A Dynamic Systems Approach to
Diagnostic Measurement of SLI
Paul van Geert
University of Groningen
A dynamic system is a structure of interacting forces. Structure refers to a relatively stable form of order and coherence of the properties of the system at issue. An interacting force is any variable that can affect—and can be affected by—some other variable. An important and maybe also the most interesting property of dynamic systems—at least of an important subclass that is worth studying—is that such systems of interacting forces show a spontaneous increase in structure and order. This spontaneous increase in structure (order, size, complexity, coherence, etc. ) is the consequence of a consumption of energy that flows through the structure of interacting components (e.g., in the case of a plant, solar light, nutrients, etc. ). The technical name of this spontaneous increase in order is selforganization.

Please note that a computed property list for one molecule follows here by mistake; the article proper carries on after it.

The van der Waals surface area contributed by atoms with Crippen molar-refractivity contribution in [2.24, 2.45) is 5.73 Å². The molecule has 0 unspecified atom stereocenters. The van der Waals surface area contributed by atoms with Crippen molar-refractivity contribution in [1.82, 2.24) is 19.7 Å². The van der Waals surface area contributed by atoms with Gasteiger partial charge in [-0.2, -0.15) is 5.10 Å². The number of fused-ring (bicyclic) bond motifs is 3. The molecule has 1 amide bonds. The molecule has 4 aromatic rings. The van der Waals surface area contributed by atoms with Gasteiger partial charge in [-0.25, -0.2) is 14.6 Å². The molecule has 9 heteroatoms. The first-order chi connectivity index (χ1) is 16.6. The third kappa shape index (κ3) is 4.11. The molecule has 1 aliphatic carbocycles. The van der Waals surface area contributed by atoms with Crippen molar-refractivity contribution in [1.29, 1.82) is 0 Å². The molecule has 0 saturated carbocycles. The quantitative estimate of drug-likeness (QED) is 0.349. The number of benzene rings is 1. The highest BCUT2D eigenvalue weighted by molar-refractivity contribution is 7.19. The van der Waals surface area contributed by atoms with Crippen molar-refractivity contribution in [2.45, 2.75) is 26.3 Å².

In this chapter, a dynamic systems approach to SLI assessment is presented. First of all, the notion of self-organization in normal and defective language development is explained. In addition, a dynamic systems approach to SLI is proposed, starting from iterative models of long-term change. The dynamics of interacting growth processes within developmental language disorders is also explored. The chapter ends with implications for diagnostic measurement of SLI. Both the nature of psychological variables and the approach to diagnostic measurement in terms of a variable-by-characteristicness approach are reviewed from a dynamic systems perspective.